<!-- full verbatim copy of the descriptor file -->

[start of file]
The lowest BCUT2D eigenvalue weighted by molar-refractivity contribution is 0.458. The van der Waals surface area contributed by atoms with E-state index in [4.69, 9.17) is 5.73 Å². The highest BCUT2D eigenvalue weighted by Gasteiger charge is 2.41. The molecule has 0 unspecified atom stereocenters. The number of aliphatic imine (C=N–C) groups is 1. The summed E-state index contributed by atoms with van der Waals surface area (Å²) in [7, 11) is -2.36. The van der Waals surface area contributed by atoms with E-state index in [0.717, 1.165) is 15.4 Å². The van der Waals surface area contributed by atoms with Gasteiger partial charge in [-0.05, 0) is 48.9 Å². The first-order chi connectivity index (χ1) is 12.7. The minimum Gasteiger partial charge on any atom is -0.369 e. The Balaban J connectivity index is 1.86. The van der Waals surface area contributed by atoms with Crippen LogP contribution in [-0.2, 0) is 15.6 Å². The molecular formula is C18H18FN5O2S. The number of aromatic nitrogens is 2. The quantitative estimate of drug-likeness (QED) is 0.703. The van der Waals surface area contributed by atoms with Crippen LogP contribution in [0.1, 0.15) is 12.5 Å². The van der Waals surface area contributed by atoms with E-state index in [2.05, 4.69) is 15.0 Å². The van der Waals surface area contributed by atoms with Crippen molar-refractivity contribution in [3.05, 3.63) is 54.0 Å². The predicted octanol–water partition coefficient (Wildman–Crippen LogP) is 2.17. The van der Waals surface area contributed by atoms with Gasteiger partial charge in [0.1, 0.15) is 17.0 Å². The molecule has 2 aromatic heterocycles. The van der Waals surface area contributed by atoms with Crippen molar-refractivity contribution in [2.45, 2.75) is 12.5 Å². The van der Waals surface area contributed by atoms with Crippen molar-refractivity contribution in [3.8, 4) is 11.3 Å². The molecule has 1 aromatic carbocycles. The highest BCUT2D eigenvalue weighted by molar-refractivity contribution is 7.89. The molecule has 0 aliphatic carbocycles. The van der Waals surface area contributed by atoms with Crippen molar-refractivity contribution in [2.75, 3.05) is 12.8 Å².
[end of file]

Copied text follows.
The lowest BCUT2D eigenvalue weighted by molar-refractivity contribution is 0.458. The van der Waals surface area contributed by atoms with E-state index in [4.69, 9.17) is 5.73 Å². The highest BCUT2D eigenvalue weighted by Gasteiger charge is 2.41. The molecule has 0 unspecified atom stereocenters. The number of aliphatic imine (C=N–C) groups is 1. The summed E-state index contributed by atoms with van der Waals surface area (Å²) in [7, 11) is -2.36. The van der Waals surface area contributed by atoms with E-state index in [0.717, 1.165) is 15.4 Å². The van der Waals surface area contributed by atoms with Gasteiger partial charge in [-0.05, 0) is 48.9 Å². The first-order chi connectivity index (χ1) is 12.7. The minimum Gasteiger partial charge on any atom is -0.369 e. The Balaban J connectivity index is 1.86. The van der Waals surface area contributed by atoms with Crippen LogP contribution in [-0.2, 0) is 15.6 Å². The molecular formula is C18H18FN5O2S. The number of aromatic nitrogens is 2. The quantitative estimate of drug-likeness (QED) is 0.703. The van der Waals surface area contributed by atoms with Crippen LogP contribution in [0.1, 0.15) is 12.5 Å². The van der Waals surface area contributed by atoms with E-state index in [2.05, 4.69) is 15.0 Å². The van der Waals surface area contributed by atoms with Crippen molar-refractivity contribution in [3.05, 3.63) is 54.0 Å². The predicted octanol–water partition coefficient (Wildman–Crippen LogP) is 2.17. The van der Waals surface area contributed by atoms with Gasteiger partial charge in [0.1, 0.15) is 17.0 Å². The molecule has 2 aromatic heterocycles. The van der Waals surface area contributed by atoms with Crippen molar-refractivity contribution in [2.45, 2.75) is 12.5 Å². The van der Waals surface area contributed by atoms with Crippen molar-refractivity contribution in [3.8, 4) is 11.3 Å². The molecule has 1 aromatic carbocycles. The highest BCUT2D eigenvalue weighted by molar-refractivity contribution is 7.89. The molecule has 0 aliphatic carbocycles. The van der Waals surface area contributed by atoms with Crippen molar-refractivity contribution in [2.75, 3.05) is 12.8 Å².